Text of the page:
One of the mysteries of the English language finally explained.
1informal usually in imperative Go away.‘shove off—you're bothering the customers’go away, depart, leave, take off, get out, get out of my sightView synonyms
2Push away from the shore or another vessel in a boat.
- ‘Huck finally escapes from the deserted house in the woods and finds a canoe to shove off down the river.’
- ‘Laughing angrily at herself, she jumped into the rough boat and shoved off.’
- ‘Huck shoves off for a little island, hides the raft, and sleeps.’
- ‘Feeling at a loss, we get into our canoe and shove off, and then any thoughts of the Dunns' welfare vanishes as we think of our own.’
- ‘I suddenly made up my mind, and with a few quick steps I was beside the boat, tossing in my buckets and shoving off.’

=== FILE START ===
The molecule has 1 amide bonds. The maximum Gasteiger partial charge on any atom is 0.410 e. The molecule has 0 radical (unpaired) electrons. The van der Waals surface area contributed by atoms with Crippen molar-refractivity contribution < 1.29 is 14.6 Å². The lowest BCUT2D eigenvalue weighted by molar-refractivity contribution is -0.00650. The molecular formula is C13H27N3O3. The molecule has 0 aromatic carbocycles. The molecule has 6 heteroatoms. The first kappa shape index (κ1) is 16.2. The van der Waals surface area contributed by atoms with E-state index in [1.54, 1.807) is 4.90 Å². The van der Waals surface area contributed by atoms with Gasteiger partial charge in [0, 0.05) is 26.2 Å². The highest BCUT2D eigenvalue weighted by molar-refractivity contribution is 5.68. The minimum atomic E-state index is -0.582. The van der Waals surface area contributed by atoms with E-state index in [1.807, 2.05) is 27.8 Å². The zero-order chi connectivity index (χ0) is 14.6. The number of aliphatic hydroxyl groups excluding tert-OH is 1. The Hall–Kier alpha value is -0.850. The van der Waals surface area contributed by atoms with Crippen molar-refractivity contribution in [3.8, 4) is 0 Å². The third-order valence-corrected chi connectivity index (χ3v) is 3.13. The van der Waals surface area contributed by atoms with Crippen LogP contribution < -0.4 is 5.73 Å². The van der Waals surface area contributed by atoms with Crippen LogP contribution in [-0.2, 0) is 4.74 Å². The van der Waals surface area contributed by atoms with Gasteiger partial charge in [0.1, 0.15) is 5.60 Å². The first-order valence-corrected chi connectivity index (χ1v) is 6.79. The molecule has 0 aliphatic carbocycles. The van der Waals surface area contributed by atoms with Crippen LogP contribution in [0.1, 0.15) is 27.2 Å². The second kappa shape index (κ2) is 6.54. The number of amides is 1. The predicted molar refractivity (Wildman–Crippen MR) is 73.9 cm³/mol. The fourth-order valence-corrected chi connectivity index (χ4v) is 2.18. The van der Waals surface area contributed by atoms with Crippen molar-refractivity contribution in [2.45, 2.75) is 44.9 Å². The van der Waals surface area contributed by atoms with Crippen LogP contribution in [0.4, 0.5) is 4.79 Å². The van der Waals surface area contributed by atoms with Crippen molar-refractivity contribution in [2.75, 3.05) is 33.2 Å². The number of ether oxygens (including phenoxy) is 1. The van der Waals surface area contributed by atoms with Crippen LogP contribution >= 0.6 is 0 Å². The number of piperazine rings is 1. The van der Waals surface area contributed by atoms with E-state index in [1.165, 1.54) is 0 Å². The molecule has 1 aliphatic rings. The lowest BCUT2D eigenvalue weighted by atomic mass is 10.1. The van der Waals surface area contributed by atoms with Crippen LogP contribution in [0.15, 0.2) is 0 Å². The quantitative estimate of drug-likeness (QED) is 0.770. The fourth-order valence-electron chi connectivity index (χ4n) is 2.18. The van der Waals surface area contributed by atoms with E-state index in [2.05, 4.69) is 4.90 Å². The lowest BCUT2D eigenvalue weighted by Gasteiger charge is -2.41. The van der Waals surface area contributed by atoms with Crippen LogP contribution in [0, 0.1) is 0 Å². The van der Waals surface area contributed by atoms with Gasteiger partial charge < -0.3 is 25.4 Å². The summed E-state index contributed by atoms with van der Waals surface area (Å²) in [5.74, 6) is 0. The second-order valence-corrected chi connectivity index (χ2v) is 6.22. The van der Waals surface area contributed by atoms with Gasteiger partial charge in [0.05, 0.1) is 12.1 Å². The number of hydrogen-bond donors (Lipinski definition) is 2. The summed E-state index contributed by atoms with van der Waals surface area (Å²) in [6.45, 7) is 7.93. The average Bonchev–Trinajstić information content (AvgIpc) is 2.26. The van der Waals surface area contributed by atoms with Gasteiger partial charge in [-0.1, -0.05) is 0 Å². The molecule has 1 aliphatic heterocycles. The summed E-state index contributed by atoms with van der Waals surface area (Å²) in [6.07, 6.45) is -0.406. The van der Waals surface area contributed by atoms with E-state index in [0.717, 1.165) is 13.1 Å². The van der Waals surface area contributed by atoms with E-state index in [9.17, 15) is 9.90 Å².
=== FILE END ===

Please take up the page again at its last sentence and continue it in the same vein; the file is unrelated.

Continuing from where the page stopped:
- ‘Sitting down daintily on the only seat that isn't wet, Chelsea holds her duffel bag close to her chest as the old sailor prepares to shove off.’
- ‘They hopped on his private boat the Cannon and they shoved off.’
- ‘The art of boating is continual movement; call us wanderers, but when the chance to cruise arises, we shove off.’
- ‘The boat shoved off, paddling silently away, and she turned with the rest of her team to crouch in the brush that lined the riverbank.’
- ‘Ward and his video crew, afraid they'd miss out, commandeered an inflatable raft and shoved off downstream.’
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